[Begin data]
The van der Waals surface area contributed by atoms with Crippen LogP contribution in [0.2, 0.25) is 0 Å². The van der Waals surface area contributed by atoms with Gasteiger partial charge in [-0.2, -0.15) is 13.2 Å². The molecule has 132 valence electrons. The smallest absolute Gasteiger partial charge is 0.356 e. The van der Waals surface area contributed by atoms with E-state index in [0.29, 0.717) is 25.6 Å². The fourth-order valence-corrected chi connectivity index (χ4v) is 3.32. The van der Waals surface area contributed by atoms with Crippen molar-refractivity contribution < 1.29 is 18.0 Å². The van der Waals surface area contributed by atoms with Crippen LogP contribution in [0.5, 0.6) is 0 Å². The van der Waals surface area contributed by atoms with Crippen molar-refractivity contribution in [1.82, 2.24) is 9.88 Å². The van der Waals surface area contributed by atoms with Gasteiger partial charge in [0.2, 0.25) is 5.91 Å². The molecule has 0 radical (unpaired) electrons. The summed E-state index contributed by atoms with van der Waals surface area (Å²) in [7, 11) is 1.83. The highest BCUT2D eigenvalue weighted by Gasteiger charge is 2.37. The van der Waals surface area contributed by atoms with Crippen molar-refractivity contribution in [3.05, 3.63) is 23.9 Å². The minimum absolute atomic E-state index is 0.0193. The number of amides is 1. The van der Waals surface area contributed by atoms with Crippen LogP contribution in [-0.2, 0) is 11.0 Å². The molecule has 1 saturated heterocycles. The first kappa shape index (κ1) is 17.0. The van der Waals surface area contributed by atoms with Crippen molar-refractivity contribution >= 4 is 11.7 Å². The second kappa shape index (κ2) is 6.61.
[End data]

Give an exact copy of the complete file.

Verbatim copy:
The van der Waals surface area contributed by atoms with Crippen LogP contribution in [0.2, 0.25) is 0 Å². The van der Waals surface area contributed by atoms with Gasteiger partial charge in [-0.2, -0.15) is 13.2 Å². The molecule has 132 valence electrons. The smallest absolute Gasteiger partial charge is 0.356 e. The van der Waals surface area contributed by atoms with E-state index in [0.29, 0.717) is 25.6 Å². The fourth-order valence-corrected chi connectivity index (χ4v) is 3.32. The van der Waals surface area contributed by atoms with Crippen molar-refractivity contribution < 1.29 is 18.0 Å². The van der Waals surface area contributed by atoms with Crippen LogP contribution in [0.5, 0.6) is 0 Å². The van der Waals surface area contributed by atoms with Crippen molar-refractivity contribution in [1.82, 2.24) is 9.88 Å². The van der Waals surface area contributed by atoms with Gasteiger partial charge in [0.2, 0.25) is 5.91 Å². The molecule has 0 radical (unpaired) electrons. The summed E-state index contributed by atoms with van der Waals surface area (Å²) in [7, 11) is 1.83. The highest BCUT2D eigenvalue weighted by Gasteiger charge is 2.37. The van der Waals surface area contributed by atoms with Crippen molar-refractivity contribution in [3.05, 3.63) is 23.9 Å². The minimum absolute atomic E-state index is 0.0193. The number of amides is 1. The van der Waals surface area contributed by atoms with Crippen LogP contribution in [-0.2, 0) is 11.0 Å². The molecule has 1 saturated heterocycles. The first kappa shape index (κ1) is 17.0. The van der Waals surface area contributed by atoms with Crippen molar-refractivity contribution >= 4 is 11.7 Å². The second kappa shape index (κ2) is 6.61.